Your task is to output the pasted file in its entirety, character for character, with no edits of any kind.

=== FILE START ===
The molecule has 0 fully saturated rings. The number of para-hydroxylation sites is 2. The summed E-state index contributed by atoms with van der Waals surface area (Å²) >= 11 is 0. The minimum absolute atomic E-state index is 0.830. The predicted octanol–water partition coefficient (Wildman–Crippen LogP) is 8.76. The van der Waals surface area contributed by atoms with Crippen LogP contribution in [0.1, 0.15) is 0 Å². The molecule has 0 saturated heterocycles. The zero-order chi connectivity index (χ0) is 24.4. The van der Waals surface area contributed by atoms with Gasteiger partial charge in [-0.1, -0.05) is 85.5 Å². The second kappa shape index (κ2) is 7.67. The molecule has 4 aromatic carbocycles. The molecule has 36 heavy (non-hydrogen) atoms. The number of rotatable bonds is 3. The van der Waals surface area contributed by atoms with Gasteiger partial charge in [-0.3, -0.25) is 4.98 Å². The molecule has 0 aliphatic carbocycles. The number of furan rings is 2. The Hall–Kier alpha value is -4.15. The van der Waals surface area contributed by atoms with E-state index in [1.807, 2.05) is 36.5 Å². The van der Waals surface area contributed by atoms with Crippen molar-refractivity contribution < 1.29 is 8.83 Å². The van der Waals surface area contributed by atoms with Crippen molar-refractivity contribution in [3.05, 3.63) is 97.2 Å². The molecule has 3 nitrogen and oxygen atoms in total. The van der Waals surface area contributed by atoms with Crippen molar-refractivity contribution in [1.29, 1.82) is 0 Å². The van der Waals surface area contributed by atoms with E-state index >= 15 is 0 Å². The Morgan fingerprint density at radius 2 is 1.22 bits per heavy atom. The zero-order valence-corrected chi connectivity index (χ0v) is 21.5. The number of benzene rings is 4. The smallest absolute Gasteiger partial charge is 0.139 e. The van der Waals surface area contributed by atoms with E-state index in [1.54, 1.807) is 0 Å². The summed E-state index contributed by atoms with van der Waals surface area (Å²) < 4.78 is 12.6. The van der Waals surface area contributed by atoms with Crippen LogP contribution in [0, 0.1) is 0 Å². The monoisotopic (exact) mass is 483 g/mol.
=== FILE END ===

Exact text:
The molecule has 0 fully saturated rings. The number of para-hydroxylation sites is 2. The summed E-state index contributed by atoms with van der Waals surface area (Å²) >= 11 is 0. The minimum absolute atomic E-state index is 0.830. The predicted octanol–water partition coefficient (Wildman–Crippen LogP) is 8.76. The van der Waals surface area contributed by atoms with Crippen LogP contribution in [0.1, 0.15) is 0 Å². The molecule has 0 saturated heterocycles. The zero-order chi connectivity index (χ0) is 24.4. The van der Waals surface area contributed by atoms with Gasteiger partial charge in [-0.1, -0.05) is 85.5 Å². The second kappa shape index (κ2) is 7.67. The molecule has 4 aromatic carbocycles. The molecule has 36 heavy (non-hydrogen) atoms. The number of rotatable bonds is 3. The van der Waals surface area contributed by atoms with Gasteiger partial charge in [-0.3, -0.25) is 4.98 Å². The molecule has 0 aliphatic carbocycles. The number of furan rings is 2. The Hall–Kier alpha value is -4.15. The van der Waals surface area contributed by atoms with E-state index in [1.807, 2.05) is 36.5 Å². The van der Waals surface area contributed by atoms with Crippen molar-refractivity contribution < 1.29 is 8.83 Å². The van der Waals surface area contributed by atoms with Crippen molar-refractivity contribution in [3.05, 3.63) is 97.2 Å². The molecule has 3 nitrogen and oxygen atoms in total. The van der Waals surface area contributed by atoms with Crippen molar-refractivity contribution in [1.29, 1.82) is 0 Å². The van der Waals surface area contributed by atoms with E-state index >= 15 is 0 Å². The Morgan fingerprint density at radius 2 is 1.22 bits per heavy atom. The zero-order valence-corrected chi connectivity index (χ0v) is 21.5. The number of benzene rings is 4. The smallest absolute Gasteiger partial charge is 0.139 e. The van der Waals surface area contributed by atoms with E-state index in [1.54, 1.807) is 0 Å². The summed E-state index contributed by atoms with van der Waals surface area (Å²) < 4.78 is 12.6. The van der Waals surface area contributed by atoms with Crippen LogP contribution in [0, 0.1) is 0 Å². The monoisotopic (exact) mass is 483 g/mol.